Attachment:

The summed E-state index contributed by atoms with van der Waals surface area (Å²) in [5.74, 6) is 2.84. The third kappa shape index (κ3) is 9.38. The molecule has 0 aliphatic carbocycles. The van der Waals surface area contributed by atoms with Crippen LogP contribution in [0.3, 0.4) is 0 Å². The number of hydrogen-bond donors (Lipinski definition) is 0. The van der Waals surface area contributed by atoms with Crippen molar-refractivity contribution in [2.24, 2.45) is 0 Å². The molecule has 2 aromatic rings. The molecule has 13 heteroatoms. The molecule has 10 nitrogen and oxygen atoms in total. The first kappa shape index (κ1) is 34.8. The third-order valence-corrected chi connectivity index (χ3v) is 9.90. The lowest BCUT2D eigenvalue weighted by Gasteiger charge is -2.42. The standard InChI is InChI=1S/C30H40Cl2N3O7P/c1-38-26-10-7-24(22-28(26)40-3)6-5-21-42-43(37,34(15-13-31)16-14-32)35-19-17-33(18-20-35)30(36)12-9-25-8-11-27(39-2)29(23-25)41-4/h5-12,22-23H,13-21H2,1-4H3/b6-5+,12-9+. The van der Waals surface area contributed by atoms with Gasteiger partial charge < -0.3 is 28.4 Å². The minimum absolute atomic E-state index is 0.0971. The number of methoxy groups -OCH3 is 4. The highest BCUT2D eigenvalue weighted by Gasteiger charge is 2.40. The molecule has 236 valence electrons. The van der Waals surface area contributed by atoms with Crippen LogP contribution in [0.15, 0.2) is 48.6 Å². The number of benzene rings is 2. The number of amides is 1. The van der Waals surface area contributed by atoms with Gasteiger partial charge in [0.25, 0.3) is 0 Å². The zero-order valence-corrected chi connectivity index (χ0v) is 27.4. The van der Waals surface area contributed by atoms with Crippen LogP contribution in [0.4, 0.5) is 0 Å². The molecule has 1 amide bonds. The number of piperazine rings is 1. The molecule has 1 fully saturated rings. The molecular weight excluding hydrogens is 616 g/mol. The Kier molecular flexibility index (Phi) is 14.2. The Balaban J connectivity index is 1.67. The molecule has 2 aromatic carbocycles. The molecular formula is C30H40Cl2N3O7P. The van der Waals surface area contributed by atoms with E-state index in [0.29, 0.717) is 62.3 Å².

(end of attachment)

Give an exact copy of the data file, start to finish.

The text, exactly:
The summed E-state index contributed by atoms with van der Waals surface area (Å²) in [5.74, 6) is 2.84. The third kappa shape index (κ3) is 9.38. The molecule has 0 aliphatic carbocycles. The van der Waals surface area contributed by atoms with Crippen LogP contribution in [0.3, 0.4) is 0 Å². The number of hydrogen-bond donors (Lipinski definition) is 0. The van der Waals surface area contributed by atoms with Crippen molar-refractivity contribution in [2.24, 2.45) is 0 Å². The molecule has 2 aromatic rings. The molecule has 13 heteroatoms. The molecule has 10 nitrogen and oxygen atoms in total. The first kappa shape index (κ1) is 34.8. The third-order valence-corrected chi connectivity index (χ3v) is 9.90. The lowest BCUT2D eigenvalue weighted by Gasteiger charge is -2.42. The standard InChI is InChI=1S/C30H40Cl2N3O7P/c1-38-26-10-7-24(22-28(26)40-3)6-5-21-42-43(37,34(15-13-31)16-14-32)35-19-17-33(18-20-35)30(36)12-9-25-8-11-27(39-2)29(23-25)41-4/h5-12,22-23H,13-21H2,1-4H3/b6-5+,12-9+. The van der Waals surface area contributed by atoms with Gasteiger partial charge < -0.3 is 28.4 Å². The minimum absolute atomic E-state index is 0.0971. The number of methoxy groups -OCH3 is 4. The highest BCUT2D eigenvalue weighted by Gasteiger charge is 2.40. The molecule has 236 valence electrons. The van der Waals surface area contributed by atoms with Crippen LogP contribution in [0.15, 0.2) is 48.6 Å². The number of benzene rings is 2. The number of amides is 1. The van der Waals surface area contributed by atoms with Gasteiger partial charge in [0.25, 0.3) is 0 Å². The zero-order valence-corrected chi connectivity index (χ0v) is 27.4. The van der Waals surface area contributed by atoms with Crippen LogP contribution in [0.4, 0.5) is 0 Å². The molecule has 1 amide bonds. The number of piperazine rings is 1. The molecule has 1 fully saturated rings. The molecular weight excluding hydrogens is 616 g/mol. The Kier molecular flexibility index (Phi) is 14.2. The Balaban J connectivity index is 1.67. The molecule has 2 aromatic carbocycles. The molecular formula is C30H40Cl2N3O7P. The van der Waals surface area contributed by atoms with E-state index in [0.29, 0.717) is 62.3 Å².